Metropolitan Ministries, about 30 percent.
The Tampa firefighters union president said it's impossible to lower costs. "There is only so much you can touch," Suarez said. "The best we can do is a 75 percent overhead."
He said the union doesn't spend donations to help run the union, though one sentence in a 25-line, single-spaced thank you letter that the union sends donors says their money can go to "labor relations assistance."
The Times found that donations paid the union's $3,847 property tax bill, $351 trash removal fees, $612 cable bill and $1,430 to design the union Web site.
"It's negligible," Suarez said.
Suarez said other firefighter unions do even worse than the 90 percent of donations his union spent on expenses. According to recent filings, here are what some other law-enforcement-related organizations have spent on expenses:
The Police Athletic of St. Petersburg, 59 percent.
The Police Athletic League of Tampa, 68 percent.
The Florida Police & Firefighters Foundation, based in Bradenton, 82 percent.
Last year, the Pinellas County Council of Firefighters signed agreements that give telemarketers 77 to 80 percent of the money they raise on the council's behalf.
Critics distinguish what the Tampa firefighters union has done: It has not hired a telemarketer, it handles its own solicitations. They say that makes the firefighters' high expenses worse.
"I passionately believe that what is going on is wrong," said Schmitt, the county firefighters union head. "It is just not right to take advantage of charitable-minded people who trust their firefighters enough to give as they do."
The phone bank
Anthony Alonso, a consultant for the Association of Fundraising Professionals, says professional fundraising "takes personnel that know what they are doing."
At the phone bank inside the Tampa union's office, some 16 part-time workers make calls from handless telephones. Most are college students looking for temporary or part-time work.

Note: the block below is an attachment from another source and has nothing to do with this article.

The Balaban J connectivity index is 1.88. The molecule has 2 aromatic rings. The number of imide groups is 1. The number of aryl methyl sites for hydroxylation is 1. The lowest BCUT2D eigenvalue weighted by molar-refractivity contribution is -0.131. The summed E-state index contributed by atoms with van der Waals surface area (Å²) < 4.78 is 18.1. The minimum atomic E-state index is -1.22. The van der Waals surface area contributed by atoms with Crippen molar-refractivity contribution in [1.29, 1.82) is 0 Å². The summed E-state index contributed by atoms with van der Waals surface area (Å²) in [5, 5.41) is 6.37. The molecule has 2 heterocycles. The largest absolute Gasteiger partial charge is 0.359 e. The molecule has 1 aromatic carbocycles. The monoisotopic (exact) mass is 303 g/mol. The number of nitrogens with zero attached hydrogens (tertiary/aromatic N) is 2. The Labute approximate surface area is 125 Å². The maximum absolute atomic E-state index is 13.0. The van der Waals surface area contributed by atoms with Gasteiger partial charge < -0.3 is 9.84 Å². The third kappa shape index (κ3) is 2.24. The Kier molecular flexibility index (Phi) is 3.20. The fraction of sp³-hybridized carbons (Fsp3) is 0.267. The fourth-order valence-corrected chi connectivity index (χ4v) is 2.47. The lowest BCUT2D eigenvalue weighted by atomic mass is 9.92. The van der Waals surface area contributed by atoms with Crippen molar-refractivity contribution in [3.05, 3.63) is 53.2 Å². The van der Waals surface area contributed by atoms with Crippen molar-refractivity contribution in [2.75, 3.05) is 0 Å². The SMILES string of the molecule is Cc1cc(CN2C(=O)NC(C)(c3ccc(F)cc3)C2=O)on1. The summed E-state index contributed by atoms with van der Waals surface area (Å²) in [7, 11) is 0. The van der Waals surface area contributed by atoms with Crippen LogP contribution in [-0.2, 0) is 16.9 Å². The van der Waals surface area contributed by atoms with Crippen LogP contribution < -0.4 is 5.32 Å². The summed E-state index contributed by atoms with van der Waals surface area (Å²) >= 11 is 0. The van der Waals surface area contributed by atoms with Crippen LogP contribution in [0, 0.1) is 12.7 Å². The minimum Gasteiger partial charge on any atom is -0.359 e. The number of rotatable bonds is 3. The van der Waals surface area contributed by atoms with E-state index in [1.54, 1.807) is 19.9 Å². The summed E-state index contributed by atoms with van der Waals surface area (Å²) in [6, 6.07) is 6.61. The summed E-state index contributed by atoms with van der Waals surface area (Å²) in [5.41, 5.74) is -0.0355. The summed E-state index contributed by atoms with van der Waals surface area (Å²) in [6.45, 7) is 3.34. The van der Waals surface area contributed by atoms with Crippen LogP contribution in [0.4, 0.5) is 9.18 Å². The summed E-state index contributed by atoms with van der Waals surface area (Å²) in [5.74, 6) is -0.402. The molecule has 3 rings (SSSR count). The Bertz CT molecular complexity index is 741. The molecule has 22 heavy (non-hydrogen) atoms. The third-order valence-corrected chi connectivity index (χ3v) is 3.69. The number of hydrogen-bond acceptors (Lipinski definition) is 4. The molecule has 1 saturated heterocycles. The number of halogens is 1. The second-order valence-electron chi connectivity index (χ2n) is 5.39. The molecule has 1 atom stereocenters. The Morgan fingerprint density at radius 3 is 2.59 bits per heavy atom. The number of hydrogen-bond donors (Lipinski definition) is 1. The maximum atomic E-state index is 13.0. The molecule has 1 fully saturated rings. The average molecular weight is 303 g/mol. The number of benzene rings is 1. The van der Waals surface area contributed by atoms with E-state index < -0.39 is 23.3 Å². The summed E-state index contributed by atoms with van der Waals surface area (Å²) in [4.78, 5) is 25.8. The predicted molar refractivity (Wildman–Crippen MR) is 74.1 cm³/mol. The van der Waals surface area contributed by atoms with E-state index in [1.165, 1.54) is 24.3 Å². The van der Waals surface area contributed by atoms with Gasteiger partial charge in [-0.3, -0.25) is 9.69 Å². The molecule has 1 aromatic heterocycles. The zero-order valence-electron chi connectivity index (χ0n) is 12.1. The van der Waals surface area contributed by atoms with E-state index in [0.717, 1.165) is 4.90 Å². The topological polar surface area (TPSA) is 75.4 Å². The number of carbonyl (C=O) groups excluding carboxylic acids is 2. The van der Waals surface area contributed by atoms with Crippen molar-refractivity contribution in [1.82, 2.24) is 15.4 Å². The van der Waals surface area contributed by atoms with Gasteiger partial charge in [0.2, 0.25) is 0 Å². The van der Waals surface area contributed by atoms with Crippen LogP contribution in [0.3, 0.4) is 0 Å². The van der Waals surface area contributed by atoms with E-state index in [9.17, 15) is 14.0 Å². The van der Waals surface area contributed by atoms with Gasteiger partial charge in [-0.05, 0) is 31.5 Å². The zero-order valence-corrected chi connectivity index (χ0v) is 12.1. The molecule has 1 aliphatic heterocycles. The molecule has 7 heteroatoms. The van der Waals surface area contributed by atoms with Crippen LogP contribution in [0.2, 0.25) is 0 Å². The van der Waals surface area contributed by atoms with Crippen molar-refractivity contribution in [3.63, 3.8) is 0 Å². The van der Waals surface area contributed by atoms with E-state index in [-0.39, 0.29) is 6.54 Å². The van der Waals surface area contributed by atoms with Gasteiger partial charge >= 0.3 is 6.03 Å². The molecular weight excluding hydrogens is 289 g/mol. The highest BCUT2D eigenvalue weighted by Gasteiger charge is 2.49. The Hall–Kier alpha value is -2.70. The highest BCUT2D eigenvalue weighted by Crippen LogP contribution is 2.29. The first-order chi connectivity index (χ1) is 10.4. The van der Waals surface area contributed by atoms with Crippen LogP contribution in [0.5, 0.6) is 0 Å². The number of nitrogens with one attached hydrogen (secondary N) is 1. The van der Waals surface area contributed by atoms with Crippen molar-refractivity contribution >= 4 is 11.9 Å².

They are paid by the hour, $6.50 to start. For raising $600 a day, a solicitor gets a $15 bonus. For $700, he gets $20. For $800, he gets $55.
"It is kind of like a percentage," said solicitation manager Stephen Richner, who started at the shop after high school.
The Association of Fundraising Professionals won't let its members pay commissions.
"If you are motivated by the percentage of dollars you raise, you create personal gain as a motive," Maehara said. "We do not believe philanthropy is for personal gain."
Suarez said the union's commissions are too small to prompt solicitors to pressure donors. "We have zero tolerance for pressure tactics."
Some of those who have been called say they thought they were talking to a firefighter.
"I was told it was not a telemarketing company," said Tom Veit, a Temple Terrace resident. "It was actually being run by firefighters."
Maehara of the Association of Fundraising Professionals got the same impression when she looked at letters the union sends potential contributors.
"That told me they are not hiring outside people," she said. "They may be using volunteer firefighters."
County residents from Carrollwood, Valrico and Plant City complain solicitors make it seem like they're calling from the local fire station -- not Tampa's fire union, which doesn't service their areas.
"I listened to their spiel," said Frank Hagen Jr., who lives in Citrus Park. "They were saying they were Hillsborough County firefighters, and I knew they were not."
How did he know that? "Because I'm a Hillsborough County firefighter," he said.
Jennifer George said the callers told her they are "the boys who come to my house when I call 911."
Suarez acknowledged the union sometimes calls outside the city, but he said that's because many parts of the county and city run close together.
"Tampa is Hillsborough County, Hillsborough County is Tampa. They are interchangeable," Suarez said. "Honest mistakes are going to happen."
He said the union would fire a solicitor who misidentifies himself or misleads a donor: "We have a zero tolerance policy."
The script that the union has written for its calls starts with, "This is the firefighters and paramedics #754."
The script never mentions the word "Tampa." It says the union is calling "area residents here in Hillsborough County."
The Hillsborough County firefighters union got out of the solicitation business in 2001. Schmitt, the new president, said he couldn't stomach lending the firefighters' name to fundraising companies that keep 80 percent of donations.
In October, after Schmitt complained about Tampa's fundraising, Suarez offered him a deal: For every call made in Hillsborough County, the city union would pay the county union a percentage.
County firefighters said no.
They have since filed two complaints with the International Association of Firefighters over the city union's fundraising. The IAFF dismissed the first complaint, saying it didn't have jurisdiction to police the issue. The second complaint is pending.
Suarez said he doesn't understand why Schmitt is meddling in the city's fundraising.
"It's jealousy," he said. "Why the heck do they care?"
-- Times staff writer David Karp can be reached at (813) 226-3376 or firstname.lastname@example.org.